Coronavirus Job Retention Scheme (CJRS) and Self Employed Income Scheme (SEIS) – Employers told they ‘have to help pay for furloughed workers’ by contributing towards their salaries and an extension to the SEIS.
At today’s Coronavirus briefing to the nation the Chancellor, Rishi Sunak announced, as expected, that employers will need to contribute to their furloughed workers’ salaries from August 2020 – as the Government admitted the scheme cannot run “indefinitely” and the scheme needed to be cut back due to Government concerns about its spiralling cost and the likely impact on the UK’s growing public spending deficit.
During the briefing the Chancellor outlined the reasons for the changes to the CJRS, which to date has covered the wages of 8.4 million staff in the UK unable to work during lockdown – at a cost of £15 billion. The scheme was recently extended until the end of October, but when this was announced a few weeks ago, the plan was to introduce an employer contribution from August. Without this extension, there was a risk that many workers would be left without work and without support.
CJRS currently provides a grant towards 80% of workers’ salaries up to £2,500 per month. The Chancellor had already confirmed that furloughed staff would continue to receive the same wages as before, but with a reduced Government share and it has now been confirmed that the employer will have to contribute a percentage of salaries, as well as National Insurance and pension contributions from August 2020. To ease towards this the Chancellor proposed the following:
- August 2020 – the employer will pay the National Insurance (‘NI’) and auto enrolment pension costs, which is equivalent to 5% of the overall employment cost;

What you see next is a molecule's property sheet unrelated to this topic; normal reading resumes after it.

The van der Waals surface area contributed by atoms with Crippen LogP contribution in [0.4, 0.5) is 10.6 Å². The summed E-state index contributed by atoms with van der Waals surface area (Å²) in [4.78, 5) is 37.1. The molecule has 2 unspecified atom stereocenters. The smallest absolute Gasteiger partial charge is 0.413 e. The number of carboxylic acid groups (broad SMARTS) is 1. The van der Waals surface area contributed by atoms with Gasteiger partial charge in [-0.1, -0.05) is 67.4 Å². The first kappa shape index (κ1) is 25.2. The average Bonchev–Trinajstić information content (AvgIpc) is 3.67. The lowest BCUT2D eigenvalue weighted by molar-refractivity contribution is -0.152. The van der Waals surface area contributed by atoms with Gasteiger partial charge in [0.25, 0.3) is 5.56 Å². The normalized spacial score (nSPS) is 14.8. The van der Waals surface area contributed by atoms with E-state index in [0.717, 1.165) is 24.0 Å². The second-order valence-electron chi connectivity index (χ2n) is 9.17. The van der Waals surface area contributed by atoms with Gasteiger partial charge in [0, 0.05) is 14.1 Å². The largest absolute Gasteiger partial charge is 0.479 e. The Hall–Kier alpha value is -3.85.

- September 2020 – the Government will pay 70% of salaries up to £2,190 and the employer will pay 10%, plus the NI and auto enrolment pension costs;
- October 2020 – the Government will pay 60% of salaries up to £1,875 and the employer will pay 20%, plus NI and auto enrolment costs.
The scheme is to be closed to new entrants from 30 June. This will help cap the bill to the Treasury, but also prevent employers from rotating staff who are currently not working with those who have spent recent weeks at work. To be able to claim for a furloughed worker, they will need to be furloughed by 10 June, to allow the 3 weeks on furlough in accordance with the minimum requirements.
From 1 July part time furloughing will be introduced to provide more flexibility in the scheme for employer’s to bring furloughed workers back. This will mean that a worker could work for 2 days in a week on full pay, fully funded by the employer, and be furloughed for the other 3 days with pay being met in accordance with the CJRS.
In addition, following calls from a number of his fellow MPs and business representatives, the Chancellor announced the extension to the scheme supporting self-employed workers past its expiry on Sunday. This will allow another payment to be made in August 2020, based on 70% of the average profits across a three month up to £6,570.
These changes will ensure the continued effectiveness of the scheme, as businesses start to re-open and part time furloughing will enable employees to return to work gradually and safely. However, employers groups have warned that this dramatic change to the scheme at the end of July will lead to tens of thousands of redundancies. The Institute of Directors said that a quarter of its members using the job retention scheme risked going bust if they were forced to make any contribution towards furloughed workers’ wages and similar comments have been made by Dame Carolyn Fairbairn of the CBI and the Hospitality Sector.